“We learned our customers were annoyed by flashing things; it had to be just distracting enough to be useful. In one case, we debated two different options that seemed equal to us for two weeks. Within seconds of an actual user test, it was humblingly apparent which one was best.”
McMahan has worked on Google’s iOS and Windows 8 search apps as well as the search functionality for Google Glass. He also worked on a team that produced YouTube Kids. Eight years after leaving the computer-game industry, he was invited to re-use his expertise inside a different Google team.
“The Doodle team creates the illustrations, animations, and sometimes games (like Pac-Man) that replace the Google logo and aim to inspire and delight users. Examples of Doodles I’ve worked on are Halloween 2016, 44th Anniversary of the Birth of Hip Hop, and the 50th Anniversary of Children’s Programming. If it’s an interactive experience, an engineer probably worked on it.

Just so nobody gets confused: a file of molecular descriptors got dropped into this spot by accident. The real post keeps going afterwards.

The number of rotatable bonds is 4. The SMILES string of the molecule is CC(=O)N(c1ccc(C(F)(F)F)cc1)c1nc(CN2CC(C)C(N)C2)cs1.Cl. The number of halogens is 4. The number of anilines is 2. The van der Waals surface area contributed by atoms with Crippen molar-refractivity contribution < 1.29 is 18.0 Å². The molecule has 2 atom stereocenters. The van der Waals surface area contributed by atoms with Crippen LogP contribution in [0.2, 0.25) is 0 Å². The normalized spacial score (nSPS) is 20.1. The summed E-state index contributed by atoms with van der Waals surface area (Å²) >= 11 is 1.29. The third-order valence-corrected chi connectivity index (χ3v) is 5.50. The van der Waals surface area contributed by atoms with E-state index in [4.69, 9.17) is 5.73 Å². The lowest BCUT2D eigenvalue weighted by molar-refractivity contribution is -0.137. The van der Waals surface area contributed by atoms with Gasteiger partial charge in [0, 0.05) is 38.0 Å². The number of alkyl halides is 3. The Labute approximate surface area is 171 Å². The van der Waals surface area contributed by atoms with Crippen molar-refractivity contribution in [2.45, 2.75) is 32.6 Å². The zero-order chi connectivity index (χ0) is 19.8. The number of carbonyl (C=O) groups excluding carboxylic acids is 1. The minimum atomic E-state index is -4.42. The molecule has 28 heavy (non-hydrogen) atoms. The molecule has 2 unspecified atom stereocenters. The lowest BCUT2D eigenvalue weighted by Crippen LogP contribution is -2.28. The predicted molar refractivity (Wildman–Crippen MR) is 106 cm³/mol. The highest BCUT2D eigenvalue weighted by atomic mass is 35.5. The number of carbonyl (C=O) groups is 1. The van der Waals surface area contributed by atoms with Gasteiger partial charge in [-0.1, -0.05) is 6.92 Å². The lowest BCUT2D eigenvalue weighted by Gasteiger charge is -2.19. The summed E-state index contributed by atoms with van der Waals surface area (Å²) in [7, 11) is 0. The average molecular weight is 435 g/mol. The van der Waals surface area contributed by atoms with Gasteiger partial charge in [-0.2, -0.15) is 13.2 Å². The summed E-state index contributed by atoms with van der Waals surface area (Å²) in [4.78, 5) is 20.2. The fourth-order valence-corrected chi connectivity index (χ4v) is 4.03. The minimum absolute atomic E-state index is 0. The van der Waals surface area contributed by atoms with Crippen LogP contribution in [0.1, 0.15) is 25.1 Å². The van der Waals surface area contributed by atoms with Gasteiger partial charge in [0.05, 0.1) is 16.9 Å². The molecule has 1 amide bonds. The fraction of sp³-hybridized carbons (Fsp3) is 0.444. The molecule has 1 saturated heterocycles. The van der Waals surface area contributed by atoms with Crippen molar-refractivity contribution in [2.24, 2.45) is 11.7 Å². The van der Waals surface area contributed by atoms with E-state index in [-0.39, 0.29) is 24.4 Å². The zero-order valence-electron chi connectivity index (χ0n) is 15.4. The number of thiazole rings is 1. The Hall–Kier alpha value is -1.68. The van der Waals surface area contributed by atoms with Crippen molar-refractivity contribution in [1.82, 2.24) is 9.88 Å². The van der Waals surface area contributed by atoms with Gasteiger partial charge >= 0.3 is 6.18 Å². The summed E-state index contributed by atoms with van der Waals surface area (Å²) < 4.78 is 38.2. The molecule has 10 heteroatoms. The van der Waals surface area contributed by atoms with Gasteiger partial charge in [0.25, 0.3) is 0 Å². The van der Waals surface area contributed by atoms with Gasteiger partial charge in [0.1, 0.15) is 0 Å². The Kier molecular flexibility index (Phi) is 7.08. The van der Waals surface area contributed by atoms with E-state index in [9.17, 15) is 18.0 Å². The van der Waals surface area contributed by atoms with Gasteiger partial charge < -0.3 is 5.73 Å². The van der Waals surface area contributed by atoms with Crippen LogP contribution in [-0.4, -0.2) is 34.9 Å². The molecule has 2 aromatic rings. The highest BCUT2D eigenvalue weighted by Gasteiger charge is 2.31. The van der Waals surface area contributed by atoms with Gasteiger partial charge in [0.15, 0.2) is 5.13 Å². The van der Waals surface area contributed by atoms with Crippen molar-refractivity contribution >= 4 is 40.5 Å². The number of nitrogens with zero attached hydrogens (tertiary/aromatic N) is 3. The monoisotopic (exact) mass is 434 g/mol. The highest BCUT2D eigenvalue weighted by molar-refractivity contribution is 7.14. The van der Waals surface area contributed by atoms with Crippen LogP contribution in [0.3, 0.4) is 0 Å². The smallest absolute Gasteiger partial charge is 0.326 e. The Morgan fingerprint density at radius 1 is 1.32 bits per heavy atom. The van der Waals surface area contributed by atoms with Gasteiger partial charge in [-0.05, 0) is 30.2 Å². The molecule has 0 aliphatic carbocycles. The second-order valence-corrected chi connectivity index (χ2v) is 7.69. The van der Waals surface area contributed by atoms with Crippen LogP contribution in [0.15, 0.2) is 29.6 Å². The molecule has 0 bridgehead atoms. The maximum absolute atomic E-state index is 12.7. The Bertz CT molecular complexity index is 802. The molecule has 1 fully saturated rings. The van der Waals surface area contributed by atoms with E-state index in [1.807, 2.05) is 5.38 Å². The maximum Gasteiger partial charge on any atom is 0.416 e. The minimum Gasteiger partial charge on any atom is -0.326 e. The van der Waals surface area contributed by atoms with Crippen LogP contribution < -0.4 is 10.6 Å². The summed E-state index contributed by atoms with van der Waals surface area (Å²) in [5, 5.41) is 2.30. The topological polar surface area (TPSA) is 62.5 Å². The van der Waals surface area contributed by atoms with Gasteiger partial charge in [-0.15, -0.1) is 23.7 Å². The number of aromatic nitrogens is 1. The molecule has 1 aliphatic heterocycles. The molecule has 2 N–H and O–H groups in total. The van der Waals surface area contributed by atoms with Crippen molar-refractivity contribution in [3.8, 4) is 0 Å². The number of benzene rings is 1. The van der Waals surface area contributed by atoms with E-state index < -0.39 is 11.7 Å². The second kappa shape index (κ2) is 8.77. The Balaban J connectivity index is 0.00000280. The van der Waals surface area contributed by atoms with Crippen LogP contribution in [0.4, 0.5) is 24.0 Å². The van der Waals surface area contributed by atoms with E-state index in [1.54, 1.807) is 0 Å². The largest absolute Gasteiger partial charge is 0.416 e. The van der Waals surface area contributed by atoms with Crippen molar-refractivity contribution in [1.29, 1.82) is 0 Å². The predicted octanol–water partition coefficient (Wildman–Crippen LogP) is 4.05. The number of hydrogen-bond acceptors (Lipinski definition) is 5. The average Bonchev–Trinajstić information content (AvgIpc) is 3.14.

“But the challenge comes in rolling it out to 50 different platforms, in different sizes, launches, languages, time zones. So not only do we help create the games, we’re also behind the content management tools that help us launch hundreds of Doodles around the world every year.”
When asked how Doodle’s work, he said, “You’d be surprised how much planning goes into it. We launch over 400 Doodles a year, so we have to plan way before each calendar year. Beyond the core Doodle team, we also have Googlers from all over the world helping suggest awesome people and topics for their countries. It’s an interesting constraint satisfaction problem. When we’re deciding what makes the final calendar, we look at things like what artists and engineers we have available throughout the year, what’s most important to local cultures, what’s best from a diversity and inclusion standpoint, etc.
McMahan has always worked on the creative side of engineering. “I learned at work that other people don’t necessarily see how engineering and creativity go hand in hand. Tasks that were trivial for me were harder for other software engineers, but I have my own challenges in areas where they excel.”